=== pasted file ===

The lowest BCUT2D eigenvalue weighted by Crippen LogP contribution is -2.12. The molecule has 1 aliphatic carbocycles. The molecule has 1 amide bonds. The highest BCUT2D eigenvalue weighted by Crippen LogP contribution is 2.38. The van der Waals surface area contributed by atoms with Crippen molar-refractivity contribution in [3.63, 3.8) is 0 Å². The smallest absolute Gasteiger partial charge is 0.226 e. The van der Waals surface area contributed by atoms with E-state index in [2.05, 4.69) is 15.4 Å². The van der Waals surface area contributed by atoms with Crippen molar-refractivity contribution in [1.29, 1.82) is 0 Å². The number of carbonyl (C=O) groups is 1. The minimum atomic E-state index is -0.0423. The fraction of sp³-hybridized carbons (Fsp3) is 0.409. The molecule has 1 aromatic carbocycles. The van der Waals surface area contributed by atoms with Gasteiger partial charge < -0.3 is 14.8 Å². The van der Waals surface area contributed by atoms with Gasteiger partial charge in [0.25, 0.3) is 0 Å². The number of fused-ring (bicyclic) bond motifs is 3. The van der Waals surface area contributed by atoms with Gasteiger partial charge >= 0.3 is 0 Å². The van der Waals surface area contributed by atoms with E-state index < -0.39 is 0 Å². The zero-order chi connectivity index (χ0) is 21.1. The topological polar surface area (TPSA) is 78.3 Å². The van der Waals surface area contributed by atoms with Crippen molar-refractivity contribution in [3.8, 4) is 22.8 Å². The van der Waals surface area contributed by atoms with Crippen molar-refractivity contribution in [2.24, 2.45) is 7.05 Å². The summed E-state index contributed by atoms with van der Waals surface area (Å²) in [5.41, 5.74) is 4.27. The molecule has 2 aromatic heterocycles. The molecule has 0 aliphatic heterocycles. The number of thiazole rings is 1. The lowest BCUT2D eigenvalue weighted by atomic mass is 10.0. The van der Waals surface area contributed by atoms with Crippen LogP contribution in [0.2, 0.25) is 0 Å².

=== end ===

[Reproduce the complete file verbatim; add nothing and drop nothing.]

The lowest BCUT2D eigenvalue weighted by Crippen LogP contribution is -2.12. The molecule has 1 aliphatic carbocycles. The molecule has 1 amide bonds. The highest BCUT2D eigenvalue weighted by Crippen LogP contribution is 2.38. The van der Waals surface area contributed by atoms with Crippen molar-refractivity contribution in [3.63, 3.8) is 0 Å². The smallest absolute Gasteiger partial charge is 0.226 e. The van der Waals surface area contributed by atoms with E-state index in [2.05, 4.69) is 15.4 Å². The van der Waals surface area contributed by atoms with Crippen molar-refractivity contribution in [1.29, 1.82) is 0 Å². The number of carbonyl (C=O) groups is 1. The minimum atomic E-state index is -0.0423. The fraction of sp³-hybridized carbons (Fsp3) is 0.409. The molecule has 1 aromatic carbocycles. The van der Waals surface area contributed by atoms with Gasteiger partial charge < -0.3 is 14.8 Å². The van der Waals surface area contributed by atoms with Gasteiger partial charge in [0.25, 0.3) is 0 Å². The number of fused-ring (bicyclic) bond motifs is 3. The van der Waals surface area contributed by atoms with Gasteiger partial charge >= 0.3 is 0 Å². The van der Waals surface area contributed by atoms with E-state index < -0.39 is 0 Å². The zero-order chi connectivity index (χ0) is 21.1. The topological polar surface area (TPSA) is 78.3 Å². The van der Waals surface area contributed by atoms with Crippen molar-refractivity contribution in [3.8, 4) is 22.8 Å². The van der Waals surface area contributed by atoms with Crippen molar-refractivity contribution in [2.24, 2.45) is 7.05 Å². The summed E-state index contributed by atoms with van der Waals surface area (Å²) in [5.41, 5.74) is 4.27. The molecule has 2 aromatic heterocycles. The molecule has 0 aliphatic heterocycles. The number of thiazole rings is 1. The lowest BCUT2D eigenvalue weighted by atomic mass is 10.0. The van der Waals surface area contributed by atoms with Crippen LogP contribution in [0.2, 0.25) is 0 Å².